Editors' pick: Originally published Feb. 14.

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There is a reason that Modern Family, the ABC show about nontraditional families, is in its eighth season. 

Not only is it funny; it's the new norm.

The so-called traditional family, with a mom, dad and 2.5 kids, is basically nontraditional

"So much has changed, we actually changed the name of our practice," says Janis Cowhey, partner at the tax and accounting firm Marcum and co-leader of the newly named Modern Family & LGBT Services Practice Group.

And these days, the modern family actually may have more complicated tax issues than same-sex couples.

Thanks to the landmark case Obergefell v. Hodges, decided back in June 2015, all states now are required to issue marriage licenses to same-sex couples and to recognize their marriages from other jurisdictions.

So now same-sex couples are considered married filing joint like the rest of the married folks.

Thank goodness. So now that's easy.

Tax issues can occur, though, if the couple decides not to get married, but instead become domestic partners or be in a civil union.

The federal government doesn't recognize either of those situations as a legal marriage, says Annette Nellen, director of the graduate tax program at San Jose State University

But some states do.

For instance, California considers domestic partners to be married. So the members of that couple would have to file their federal tax returns as single people but their state return as a married couple, says Nellen.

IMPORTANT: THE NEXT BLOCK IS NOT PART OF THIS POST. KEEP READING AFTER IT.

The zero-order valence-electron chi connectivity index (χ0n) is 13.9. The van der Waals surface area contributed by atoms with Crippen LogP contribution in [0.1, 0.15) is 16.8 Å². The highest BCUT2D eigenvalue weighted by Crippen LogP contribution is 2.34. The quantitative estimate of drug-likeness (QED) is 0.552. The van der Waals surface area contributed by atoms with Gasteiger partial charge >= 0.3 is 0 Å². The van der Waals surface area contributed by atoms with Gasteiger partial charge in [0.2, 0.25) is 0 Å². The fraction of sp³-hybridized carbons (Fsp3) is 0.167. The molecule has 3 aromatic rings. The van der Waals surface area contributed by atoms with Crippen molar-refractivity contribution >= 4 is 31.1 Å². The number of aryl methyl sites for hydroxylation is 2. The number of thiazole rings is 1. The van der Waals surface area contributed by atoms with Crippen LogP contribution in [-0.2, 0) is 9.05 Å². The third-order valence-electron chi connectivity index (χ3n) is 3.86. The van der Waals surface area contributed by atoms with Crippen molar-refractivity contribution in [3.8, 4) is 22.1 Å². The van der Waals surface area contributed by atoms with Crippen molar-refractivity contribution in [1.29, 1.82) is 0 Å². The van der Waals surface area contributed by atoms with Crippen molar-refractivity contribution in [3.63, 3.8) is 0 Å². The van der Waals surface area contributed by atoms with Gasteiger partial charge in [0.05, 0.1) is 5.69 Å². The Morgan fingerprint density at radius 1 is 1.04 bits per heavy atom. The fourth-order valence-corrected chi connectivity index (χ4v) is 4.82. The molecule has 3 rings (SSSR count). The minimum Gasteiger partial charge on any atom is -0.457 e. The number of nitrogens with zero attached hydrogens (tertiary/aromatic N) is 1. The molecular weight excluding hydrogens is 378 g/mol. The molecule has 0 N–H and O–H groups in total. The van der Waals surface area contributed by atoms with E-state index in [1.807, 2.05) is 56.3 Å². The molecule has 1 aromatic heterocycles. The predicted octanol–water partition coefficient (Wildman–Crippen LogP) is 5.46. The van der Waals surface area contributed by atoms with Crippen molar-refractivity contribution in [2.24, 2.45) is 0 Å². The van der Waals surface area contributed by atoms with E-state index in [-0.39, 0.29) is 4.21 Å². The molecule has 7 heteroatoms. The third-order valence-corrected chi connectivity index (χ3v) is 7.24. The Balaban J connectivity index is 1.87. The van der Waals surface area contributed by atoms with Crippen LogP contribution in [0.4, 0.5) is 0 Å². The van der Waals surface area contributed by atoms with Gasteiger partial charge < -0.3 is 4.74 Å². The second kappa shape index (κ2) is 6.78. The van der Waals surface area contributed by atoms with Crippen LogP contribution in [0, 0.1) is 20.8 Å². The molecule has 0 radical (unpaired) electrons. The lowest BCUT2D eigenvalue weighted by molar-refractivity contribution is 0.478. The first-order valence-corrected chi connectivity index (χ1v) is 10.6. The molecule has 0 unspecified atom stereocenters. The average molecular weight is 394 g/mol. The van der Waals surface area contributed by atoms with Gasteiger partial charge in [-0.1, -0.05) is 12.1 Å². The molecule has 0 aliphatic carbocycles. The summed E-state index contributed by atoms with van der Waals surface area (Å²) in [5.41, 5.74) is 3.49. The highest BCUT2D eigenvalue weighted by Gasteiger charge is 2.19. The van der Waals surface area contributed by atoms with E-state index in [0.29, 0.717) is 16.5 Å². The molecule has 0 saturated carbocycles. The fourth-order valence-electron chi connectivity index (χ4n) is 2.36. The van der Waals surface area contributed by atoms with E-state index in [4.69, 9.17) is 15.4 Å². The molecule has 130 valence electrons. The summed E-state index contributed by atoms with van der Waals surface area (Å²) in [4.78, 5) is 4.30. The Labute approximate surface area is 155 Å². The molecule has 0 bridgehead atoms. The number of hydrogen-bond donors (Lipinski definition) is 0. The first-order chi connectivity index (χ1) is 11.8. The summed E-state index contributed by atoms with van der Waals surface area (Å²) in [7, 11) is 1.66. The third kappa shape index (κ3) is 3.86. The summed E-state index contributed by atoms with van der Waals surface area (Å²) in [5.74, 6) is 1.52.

Given the complications, it is important to talk to an expert who knows your state.

And pay attention to your forms. 

Let's say you were domestic partners and one of you was providing employer-sponsored health care to the other. The value of that coverage was included in the employee's gross income and reported on his W-2. But once you get married, it is no longer considered extra income, so make sure it's taken out of his W-2.

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If it wasn't, don't be afraid to amend your tax return and get your money back.

Modern Family, Modern Issues

Blended families are everywhere, and while it's so great that everyone loves each other, don't be so quick to walk down the aisle.

Talk to a tax professional first, because there's no need to share the love with Uncle Sam too. 

In some situations, you actually may be better off financially by not getting married.

For instance, some of your deductions may be limited if you combine your incomes.

Or if one of you has a college-bound kid, your ability to receive financial aid may diminish if your combined incomes are too high. 

So think it through. 

And you basically can simulate marriage if your documents are all in place, says Cowhey, who knows a couple who happily got divorced to save a ton in taxes.

So make sure your will, health care proxy and power of attorney all have your loved one in them. Same goes for the beneficiary selections on all retirement accounts.

You can also create your own version of pre-nuptial agreements.

Once you've done all that, your partner basically has all the rights of a spouse. 

Quick Adoption Tip

While it sounds callous, use tax planning with the kids too. If there are kids from previous marriage and the new spouse wants to adopt them, consider doing that before you get married, suggest Cowhey.

You may get more of the adoption credit as a single person as opposed to a step-parent. 

So talk to a professional before you get caught up in the wedding planning. 

And while we all love a good party, you can commit your life to someone, even legally change your name, without giving Uncle Sam a piece of the pie. 

Save that money for the honeymoon.